Normal vs. Open Angle Glaucoma of the Right Eye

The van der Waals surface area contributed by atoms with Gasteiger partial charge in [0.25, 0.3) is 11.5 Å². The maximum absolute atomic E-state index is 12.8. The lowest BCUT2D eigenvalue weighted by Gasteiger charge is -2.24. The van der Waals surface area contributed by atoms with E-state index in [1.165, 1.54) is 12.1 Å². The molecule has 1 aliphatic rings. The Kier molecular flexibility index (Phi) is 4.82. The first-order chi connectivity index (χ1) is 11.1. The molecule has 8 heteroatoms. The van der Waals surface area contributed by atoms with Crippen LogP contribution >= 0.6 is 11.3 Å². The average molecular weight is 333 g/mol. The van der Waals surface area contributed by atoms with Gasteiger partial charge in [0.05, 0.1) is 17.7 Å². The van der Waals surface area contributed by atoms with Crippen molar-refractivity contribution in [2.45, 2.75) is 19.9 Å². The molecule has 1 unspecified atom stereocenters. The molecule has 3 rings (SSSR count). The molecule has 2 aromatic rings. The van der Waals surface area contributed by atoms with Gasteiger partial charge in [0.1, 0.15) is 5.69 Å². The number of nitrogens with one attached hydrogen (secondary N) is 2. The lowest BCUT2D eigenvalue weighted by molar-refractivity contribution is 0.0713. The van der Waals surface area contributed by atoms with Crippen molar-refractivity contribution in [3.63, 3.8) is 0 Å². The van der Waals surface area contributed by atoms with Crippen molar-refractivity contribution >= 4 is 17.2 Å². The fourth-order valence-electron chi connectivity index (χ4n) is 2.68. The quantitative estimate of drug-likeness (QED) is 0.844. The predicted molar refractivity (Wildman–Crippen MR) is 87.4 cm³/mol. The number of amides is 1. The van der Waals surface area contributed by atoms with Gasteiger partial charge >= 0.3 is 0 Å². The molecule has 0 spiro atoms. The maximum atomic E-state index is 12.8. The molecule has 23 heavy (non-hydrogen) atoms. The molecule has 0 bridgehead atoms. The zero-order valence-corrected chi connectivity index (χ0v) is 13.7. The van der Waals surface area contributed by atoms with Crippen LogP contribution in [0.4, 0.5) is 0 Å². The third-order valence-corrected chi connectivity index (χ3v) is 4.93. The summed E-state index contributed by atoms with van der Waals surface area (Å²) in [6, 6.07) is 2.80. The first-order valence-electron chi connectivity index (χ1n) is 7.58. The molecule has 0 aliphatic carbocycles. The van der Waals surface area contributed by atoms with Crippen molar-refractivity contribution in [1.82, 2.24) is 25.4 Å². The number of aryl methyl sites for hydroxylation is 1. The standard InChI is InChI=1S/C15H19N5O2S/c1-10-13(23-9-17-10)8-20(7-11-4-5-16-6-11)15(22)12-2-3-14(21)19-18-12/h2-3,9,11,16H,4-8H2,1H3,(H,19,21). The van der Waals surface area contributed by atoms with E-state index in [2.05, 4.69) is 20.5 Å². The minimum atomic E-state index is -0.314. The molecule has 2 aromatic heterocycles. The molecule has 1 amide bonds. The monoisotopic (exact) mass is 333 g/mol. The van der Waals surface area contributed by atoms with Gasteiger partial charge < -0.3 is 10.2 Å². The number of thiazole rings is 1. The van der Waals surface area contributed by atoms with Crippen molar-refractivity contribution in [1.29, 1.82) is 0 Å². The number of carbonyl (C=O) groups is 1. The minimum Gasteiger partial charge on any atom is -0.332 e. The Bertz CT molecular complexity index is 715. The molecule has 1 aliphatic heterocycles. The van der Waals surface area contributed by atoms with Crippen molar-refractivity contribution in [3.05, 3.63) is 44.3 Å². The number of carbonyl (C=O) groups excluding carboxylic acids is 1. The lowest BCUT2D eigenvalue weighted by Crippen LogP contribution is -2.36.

This exhibit depicts the cross sectional anatomy of a normal eye and an eye with open angle glaucoma. Normally, aqueous fluid flows from the posterior chamber of the eye into the anterior chamber, through the pupil, and over the iris to drain into the trabecular meshwork. Open angle glaucoma develops when a blockage occurs in the trabecular meshwork and aqueous fluid cannot be drained. Intraocular pressure increases, restricting blood flow, compressing the retina, and "cupping" the optic nerve outward. This decreases visual acuity, and if left untreated, can ultimately lead to blindness.